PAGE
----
Get a taste for the top attractions in Madrid on this 4-hour panoramic tour of the city and a visit to the Royal Palace. This Panoramic tour of Madrid covers the main areas during the reign of the Habsburgs and the Bourbons. Through funny anecdotes and stories, we will review the History of Madrid which can still be reflected in many of its streets and spaces, listening as your guide shares details on their history and significance.
Take to the streets of Madrid for a tour that helps you get familiar with the sights of the Spanish capital and their history. As you see the city's most important buildings, avenues, and squares, get to know its monuments and history from the old Habsburg and Bourbon eras to the modern day.
A fully-equipped bus takes you along the historic Gran Vía to the Plaza de España, to the prime minister's residence at Moncloa Palace, to the grand arches of the Puerta de Alcalá, and so many other places. Pay a visit to the famous Plaza Mayor, the iconic central square that has anchored the city since the 16th century, and the lively public space of the Puerta del Sol.
The Royal Palace of Madrid is the official residence of the Spanish Royal Family at the city of Madrid, but it is only used for state ceremonies. The palace has 135,000 square meters (1,450,000 sq ft) of floor space and contains 3,418 rooms, which makes it the largest functioning Royal Palace and the largest by floor area in Europe.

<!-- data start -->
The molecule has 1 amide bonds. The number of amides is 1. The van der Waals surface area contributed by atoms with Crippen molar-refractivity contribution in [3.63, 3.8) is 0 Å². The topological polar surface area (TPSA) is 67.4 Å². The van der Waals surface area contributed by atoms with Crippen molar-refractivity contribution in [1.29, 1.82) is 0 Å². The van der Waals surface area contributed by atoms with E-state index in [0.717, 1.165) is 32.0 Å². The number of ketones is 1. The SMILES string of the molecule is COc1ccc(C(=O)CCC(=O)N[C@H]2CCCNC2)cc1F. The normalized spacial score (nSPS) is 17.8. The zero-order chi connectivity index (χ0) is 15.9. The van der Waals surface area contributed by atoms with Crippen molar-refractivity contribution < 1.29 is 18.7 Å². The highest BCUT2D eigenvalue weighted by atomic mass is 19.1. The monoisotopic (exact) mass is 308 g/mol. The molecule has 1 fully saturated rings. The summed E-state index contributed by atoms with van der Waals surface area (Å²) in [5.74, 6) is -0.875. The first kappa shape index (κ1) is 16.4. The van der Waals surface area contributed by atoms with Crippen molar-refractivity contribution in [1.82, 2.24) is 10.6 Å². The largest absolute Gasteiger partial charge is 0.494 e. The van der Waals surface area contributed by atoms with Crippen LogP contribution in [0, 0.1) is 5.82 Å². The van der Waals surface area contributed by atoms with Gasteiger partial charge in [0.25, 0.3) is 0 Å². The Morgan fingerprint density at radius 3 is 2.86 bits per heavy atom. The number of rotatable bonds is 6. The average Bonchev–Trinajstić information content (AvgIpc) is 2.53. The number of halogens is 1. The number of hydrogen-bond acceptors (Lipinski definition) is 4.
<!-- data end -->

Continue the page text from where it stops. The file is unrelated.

King Felipe VI and the Royal Family do not reside in the palace, choosing instead the significantly more modest Palace of Zarzuela on the outskirts of Madrid.
The palace is located on the site of a 9th-century Alcázar ("Muslim-era fortress"), near the town of Magerit, constructed as an outpost by Muhammad I of Córdoba and inherited after 1036 by the independent Moorish Taifa of Toledo. After Madrid fell to King Alfonso VI of Castile in 1083, the edifice was only rarely used by the kings of Castile. In 1329, King Alfonso XI of Castile convened the Cortes of Madrid for the first time. King Felipe II moved his court to Madrid in 1561.
The old Alcázar was built on the location in the 16th century. After it burned 24 December 1734, King Felipe V ordered a new palace built on the same site. Construction spanned the years 1738 to 1755 and followed a Berniniesque design by Filippo Juvarra and Giovanni Battista Sacchetti in cooperation with Ventura Rodríguez, Francesco Sabatini, and Martín Sarmiento. King Carlos III first occupied the new palace in 1764.